Monday, July 28, 2008



1. Dhuli Urad - 3/4 cup
2. Rice - 1/4 cup

1. Wash and soak the rice and daal for 2-3 hours.

2. Grind them adding little water to make a thick batter, add salt and asafoetida (heeng) and let it to rise overnight (8-9 hours)

3. You might have to add little bit of water after the batter has risen as the batter should not be very thick.

4. Spread it over a tawa (girdle). I've never been fussy of perfect rounds which is obvious from the picture.

5. Sprinkle some chopped onions and put little droplets of oil on the open side and flip it when its done from the other side.

7. Serve it with coconut chutney or ketchup as you like it!

1. Instead of onion, you can use finely chopped tomato as a topping.
2. You can make mixed veggie uttapam by finely dicing capsicum, diced tomato, chopped onion, coriander and grated carrot for topping.

P.S. I forgot to click the pic of the uttapam when fully done.

Friday, July 25, 2008

Healthy Bhel Puri

This is a healthy version of Bhel Puri - the eternal favorite of all things children and adult.

1. Murmure - 2 cups
2. Onion - 1/2
3. Potato - 1 small
4. Cucumber - 1/4
5. Apple - 1 very small slice.
6. Sprouts - About 50 gms
7. Assorted vegetables that can be eaten raw - about 1/2 cup (incl carrots, matar et al)
8. Pudina Chutney - to taste
9. Gur-Imli Chutney - a little more than pudina chutney, as per your preferance.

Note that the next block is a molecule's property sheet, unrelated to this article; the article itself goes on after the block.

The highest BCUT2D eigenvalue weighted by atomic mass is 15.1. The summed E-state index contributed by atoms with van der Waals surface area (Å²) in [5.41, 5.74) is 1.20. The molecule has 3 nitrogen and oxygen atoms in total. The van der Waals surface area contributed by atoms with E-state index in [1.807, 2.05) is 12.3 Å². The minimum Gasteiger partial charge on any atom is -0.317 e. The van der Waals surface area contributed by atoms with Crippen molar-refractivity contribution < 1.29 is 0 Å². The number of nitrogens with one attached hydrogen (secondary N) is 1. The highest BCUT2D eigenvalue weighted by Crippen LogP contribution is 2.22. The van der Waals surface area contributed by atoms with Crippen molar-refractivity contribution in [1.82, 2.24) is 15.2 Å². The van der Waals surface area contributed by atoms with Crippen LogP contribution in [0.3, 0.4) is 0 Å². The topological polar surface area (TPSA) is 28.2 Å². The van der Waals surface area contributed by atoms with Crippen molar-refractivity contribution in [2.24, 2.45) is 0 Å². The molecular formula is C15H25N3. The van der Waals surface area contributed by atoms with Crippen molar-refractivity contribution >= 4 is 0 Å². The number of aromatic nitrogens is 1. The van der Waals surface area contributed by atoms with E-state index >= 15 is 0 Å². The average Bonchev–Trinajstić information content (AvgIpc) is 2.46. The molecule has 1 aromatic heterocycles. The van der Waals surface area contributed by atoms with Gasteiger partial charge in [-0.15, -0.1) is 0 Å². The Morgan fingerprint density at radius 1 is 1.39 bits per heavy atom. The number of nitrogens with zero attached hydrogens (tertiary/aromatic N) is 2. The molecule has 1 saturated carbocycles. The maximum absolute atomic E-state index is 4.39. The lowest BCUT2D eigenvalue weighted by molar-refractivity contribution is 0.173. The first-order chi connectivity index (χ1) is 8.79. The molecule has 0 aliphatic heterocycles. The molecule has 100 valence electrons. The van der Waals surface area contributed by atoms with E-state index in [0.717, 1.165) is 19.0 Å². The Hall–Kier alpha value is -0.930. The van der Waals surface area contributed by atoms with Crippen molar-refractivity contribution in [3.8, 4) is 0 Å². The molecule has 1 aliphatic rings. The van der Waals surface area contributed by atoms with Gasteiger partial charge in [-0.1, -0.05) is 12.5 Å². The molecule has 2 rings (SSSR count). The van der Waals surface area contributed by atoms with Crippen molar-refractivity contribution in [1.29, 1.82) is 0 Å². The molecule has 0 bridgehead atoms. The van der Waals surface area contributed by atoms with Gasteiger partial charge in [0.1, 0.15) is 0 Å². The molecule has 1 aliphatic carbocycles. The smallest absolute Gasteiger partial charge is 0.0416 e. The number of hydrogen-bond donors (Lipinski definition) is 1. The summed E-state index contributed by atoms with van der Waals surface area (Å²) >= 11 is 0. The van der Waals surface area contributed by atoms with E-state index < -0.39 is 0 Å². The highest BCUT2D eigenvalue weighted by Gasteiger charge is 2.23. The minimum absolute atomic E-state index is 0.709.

10. Salt, Pepper, Green Chilli and Black Salt to taste. No red chilli. Add oregano if u or the children like it.
11. Grapes - one for each child.

1. Dice all the vegetables into really small pieces.
2. Mix Murmura, Vegetables, Salt, pepper, black salt, seasoning et al. in a bowl.
3. Now toss the vegetables and add again(apple is a vegetable in this recipe)
4. Add both the chutneys and mix like bhel is normally mixed.

1. Place a single grape at the bottom of each serving bowl.
2. Top with Bhel puri.
3. Decorate with a wedge of Apple if you'd like. (not really recommended)
4. Challenge the children to find the hidden grape in their bowls while eating and to say "Bingo" each time they are able to identify a piece of sweet apple in their spoon.
5. Reward all children. :-)

Why this is healthy
You will notice that Bhel tastes nice even without the sev and the puri et al, if there are enough veggies to maintain variety in each bite. This one is totally fat free, and manages to push a little roughage down.

Sunday, July 20, 2008

Sevain ki Kheer

One of my favorite childhood sweetdishes "Sevain ki Kheer" (sweet vermicilli in milk) is what I made yesterday, which we all enjoyed as a hot dessert and I think it is quite healthy for a child too. Since I used whole wheat vermicilli and whole cane sugar (something like north Indian shakkar) that makes it all the more healthy. So, enjoy!

But there is another thing I would like to share regarding this dish. This dish also reminds me of "Java ki Kheer" which both my grand mothers made for us now and then. These are home made whole wheat (atta) noodles (I'm calling them so) and resemble vermicilli to a certain extent, except that they are very short (1 -2 cm), spindle shaped noodles, about 2 mm thick in the middle and thinner outside. And are prepared just like "Sevain ki Kheer".
Since this is another one my recipes I learnt through watching my mom prepare it, I cannot give you precise measures. But, then there isn't much that can go wrong, simple as it is. The only important thing is that shouldn't leave it for long in the pan over the stove, as the vermicilli swells up too much and gets too soft. It is best enjoyed when still hot. Store the left overs in the fridge and add hot milk to it for the next time.